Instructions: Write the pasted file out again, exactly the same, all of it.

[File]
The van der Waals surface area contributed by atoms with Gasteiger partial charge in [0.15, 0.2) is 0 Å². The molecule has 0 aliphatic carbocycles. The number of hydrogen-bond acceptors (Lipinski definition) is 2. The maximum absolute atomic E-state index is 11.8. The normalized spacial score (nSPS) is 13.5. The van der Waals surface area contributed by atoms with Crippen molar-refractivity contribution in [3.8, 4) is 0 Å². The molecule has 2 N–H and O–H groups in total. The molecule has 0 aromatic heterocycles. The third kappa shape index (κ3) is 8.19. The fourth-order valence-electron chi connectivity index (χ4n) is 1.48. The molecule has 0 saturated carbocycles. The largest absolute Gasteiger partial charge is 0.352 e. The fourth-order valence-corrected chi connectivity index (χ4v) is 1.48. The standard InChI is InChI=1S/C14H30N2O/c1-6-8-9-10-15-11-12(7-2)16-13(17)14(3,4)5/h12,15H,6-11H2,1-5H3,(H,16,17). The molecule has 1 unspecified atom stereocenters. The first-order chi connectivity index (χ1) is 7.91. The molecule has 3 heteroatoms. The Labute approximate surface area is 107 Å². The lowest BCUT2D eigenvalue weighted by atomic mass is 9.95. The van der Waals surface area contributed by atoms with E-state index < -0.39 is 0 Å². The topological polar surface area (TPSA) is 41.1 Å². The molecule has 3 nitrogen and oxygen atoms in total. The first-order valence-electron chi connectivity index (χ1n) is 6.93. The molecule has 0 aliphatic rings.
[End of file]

The van der Waals surface area contributed by atoms with Gasteiger partial charge in [0.15, 0.2) is 0 Å². The molecule has 0 aliphatic carbocycles. The number of hydrogen-bond acceptors (Lipinski definition) is 2. The maximum absolute atomic E-state index is 11.8. The normalized spacial score (nSPS) is 13.5. The van der Waals surface area contributed by atoms with Crippen molar-refractivity contribution in [3.8, 4) is 0 Å². The molecule has 2 N–H and O–H groups in total. The molecule has 0 aromatic heterocycles. The third kappa shape index (κ3) is 8.19. The fourth-order valence-electron chi connectivity index (χ4n) is 1.48. The molecule has 0 saturated carbocycles. The largest absolute Gasteiger partial charge is 0.352 e. The fourth-order valence-corrected chi connectivity index (χ4v) is 1.48. The standard InChI is InChI=1S/C14H30N2O/c1-6-8-9-10-15-11-12(7-2)16-13(17)14(3,4)5/h12,15H,6-11H2,1-5H3,(H,16,17). The molecule has 1 unspecified atom stereocenters. The first-order chi connectivity index (χ1) is 7.91. The molecule has 3 heteroatoms. The Labute approximate surface area is 107 Å². The lowest BCUT2D eigenvalue weighted by atomic mass is 9.95. The van der Waals surface area contributed by atoms with E-state index < -0.39 is 0 Å². The topological polar surface area (TPSA) is 41.1 Å². The molecule has 3 nitrogen and oxygen atoms in total. The first-order valence-electron chi connectivity index (χ1n) is 6.93. The molecule has 0 aliphatic rings.